Answer to traffic congestion is tech, not more roads, study says

By Steve Orbanek

Jul. 1, 2020

Research from Temple’s Min-Seok Pang shows that intelligent transportation systems could be key to saving both money and fuel and reducing emissions

PHILADELPHIA, July 1, 2020 — We’ve all been there. It’s 5:30 p.m., and you’re driving home on Interstate 95. Traffic has come to a complete…stop.

Conventional wisdom suggests that the best way to combat traffic congestion is to widen roadways or build another road. But new research from Temple University faculty member Min-Seok Pang offers another solution.

Recently published in Information Systems Research, “Mitigating Traffic Congestion: The Role of Intelligent Transportation Systems” takes a broad look at how intelligent transportation systems (ITS) could be the answer to solving traffic jams and congestion. ITS technologies are defined as a broad range of wireless, electronic and traditional communications-based information technologies, and several state departments of transportation have begun using them to help with travel safety and mobility.

The study, co-authored by Paul A. Pavlou of the University of Houston’s C.T. Bauer College of Business and Aaron Cheng, PhD ’19, of the London School of Economics, took a close look at 511, a transportation and traffic information system used in some regions of the U.S. and Canada. Some states are just using 511 as a telephone information hotline, but Pang says the ones that benefit the most have integrated a full ITS system online or via an app that tracks traffic conditions as part of their 511 service.

“With traffic congestion, the traditional solution is to build more roads and build more highways, but research has shown that that’s not effective,” says Pang, an associate professor of Management Information Systems and the Milton F. Stauffer Research Fellow at the Fox School of Business. “It’s also been shown that if we expand the roads or build more highways, that actually brings more traffic. Building new roads also takes several million dollars. We found that the more cost-effective way for cities to combat congestion is with ITS technologies.”

The study was extensive, as it analyzed longitudinal traffic data from ITS technologies deployed in 99 highly-populated U.S. metropolitan areas and ran from 1994 to 2014. The study included cities like Chicago, Los Angeles, Atlanta, New York-Newark, Houston, Dallas-Fort Worth, Washington, D.C., and more.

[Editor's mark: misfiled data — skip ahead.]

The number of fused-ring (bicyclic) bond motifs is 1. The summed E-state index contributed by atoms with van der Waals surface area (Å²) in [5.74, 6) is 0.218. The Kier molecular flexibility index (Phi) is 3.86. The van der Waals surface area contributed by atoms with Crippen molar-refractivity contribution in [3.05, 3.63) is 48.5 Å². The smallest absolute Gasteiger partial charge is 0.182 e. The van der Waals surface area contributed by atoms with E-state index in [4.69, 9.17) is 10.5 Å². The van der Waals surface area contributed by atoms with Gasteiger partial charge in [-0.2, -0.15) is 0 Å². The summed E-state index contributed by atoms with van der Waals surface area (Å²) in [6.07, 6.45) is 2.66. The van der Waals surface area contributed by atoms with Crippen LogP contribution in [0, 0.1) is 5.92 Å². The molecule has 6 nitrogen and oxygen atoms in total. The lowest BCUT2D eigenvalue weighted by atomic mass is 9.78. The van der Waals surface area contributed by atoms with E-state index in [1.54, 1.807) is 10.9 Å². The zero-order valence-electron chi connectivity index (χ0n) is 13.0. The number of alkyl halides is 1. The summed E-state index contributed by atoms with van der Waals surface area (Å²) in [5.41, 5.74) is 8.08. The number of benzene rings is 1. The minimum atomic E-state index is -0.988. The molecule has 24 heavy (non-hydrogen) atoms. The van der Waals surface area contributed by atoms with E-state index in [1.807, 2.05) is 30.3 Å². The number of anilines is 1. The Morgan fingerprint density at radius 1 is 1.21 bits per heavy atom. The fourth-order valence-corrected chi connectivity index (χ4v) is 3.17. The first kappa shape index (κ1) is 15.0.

According to the research, the cities where 511 had incorporated ITS technologies reaped many benefits. The data shows that they saved

  • More than $4.7 billion a year in lost work or productivity.
  • 175 million hours a year in travel time.
  • 53 million gallons a year in fossil fuel consumption. 
  • 10 billion pounds in CO2 from being emitted each year.

The study showed that the cities that saved and reduced traffic congestion succeeded in encouraging commuters to use 511 to track traffic conditions prior to driving. 

“We found that 511 really helped train drivers’ behaviors,” Pang says. “One finding shows that when drivers check 511 and see congestion, they choose to travel during less-congested times. So instead of traveling between 7 a.m. and 8 a.m., drivers will choose to drive at a different time. This data provides real-time information to drivers, and they make a choice to drive when it’s more convenient.”

When 511 showed significant traffic congestion, commuters are also more likely to use alternative methods.

“Another interesting finding is there is an increase in commuting by rail, walking or by bikes when people see congestion,” Pang says. “We also find that ITS diverts traffic to other roads. We thought that ITS would lead to the biggest decrease in congestion on highways, but we actually saw the largest decrease on major roads when that technology was used.”

Moving forward, Pang and his colleagues hope this study helps inform policymakers of the benefits that come from using ITS. He also says this study is especially relevant now as various parts of the country prepare to reopen during this latest phase of the COVID-19 pandemic. For the first time in months, roads could soon again be busy.


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